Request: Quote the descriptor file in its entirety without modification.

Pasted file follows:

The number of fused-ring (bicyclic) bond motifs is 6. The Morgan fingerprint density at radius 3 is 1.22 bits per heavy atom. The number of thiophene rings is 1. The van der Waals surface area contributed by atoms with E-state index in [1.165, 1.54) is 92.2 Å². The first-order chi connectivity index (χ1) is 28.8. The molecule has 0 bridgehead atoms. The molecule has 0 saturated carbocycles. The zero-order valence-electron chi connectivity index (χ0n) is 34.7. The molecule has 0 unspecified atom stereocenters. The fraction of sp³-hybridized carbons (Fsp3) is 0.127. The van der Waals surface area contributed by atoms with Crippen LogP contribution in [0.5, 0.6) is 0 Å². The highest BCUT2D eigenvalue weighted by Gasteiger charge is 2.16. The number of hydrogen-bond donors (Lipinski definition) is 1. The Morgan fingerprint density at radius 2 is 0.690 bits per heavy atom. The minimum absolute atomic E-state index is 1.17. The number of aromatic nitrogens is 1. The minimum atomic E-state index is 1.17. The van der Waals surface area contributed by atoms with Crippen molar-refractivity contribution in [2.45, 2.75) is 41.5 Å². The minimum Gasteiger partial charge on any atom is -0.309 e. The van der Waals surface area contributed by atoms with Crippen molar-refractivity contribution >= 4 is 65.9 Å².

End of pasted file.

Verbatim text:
The number of fused-ring (bicyclic) bond motifs is 6. The Morgan fingerprint density at radius 3 is 1.22 bits per heavy atom. The number of thiophene rings is 1. The van der Waals surface area contributed by atoms with E-state index in [1.165, 1.54) is 92.2 Å². The first-order chi connectivity index (χ1) is 28.8. The molecule has 0 bridgehead atoms. The molecule has 0 saturated carbocycles. The zero-order valence-electron chi connectivity index (χ0n) is 34.7. The molecule has 0 unspecified atom stereocenters. The fraction of sp³-hybridized carbons (Fsp3) is 0.127. The van der Waals surface area contributed by atoms with Crippen LogP contribution in [0.5, 0.6) is 0 Å². The highest BCUT2D eigenvalue weighted by Gasteiger charge is 2.16. The number of hydrogen-bond donors (Lipinski definition) is 1. The Morgan fingerprint density at radius 2 is 0.690 bits per heavy atom. The minimum absolute atomic E-state index is 1.17. The number of aromatic nitrogens is 1. The minimum atomic E-state index is 1.17. The van der Waals surface area contributed by atoms with Crippen molar-refractivity contribution in [2.45, 2.75) is 41.5 Å². The minimum Gasteiger partial charge on any atom is -0.309 e. The van der Waals surface area contributed by atoms with Crippen molar-refractivity contribution >= 4 is 65.9 Å².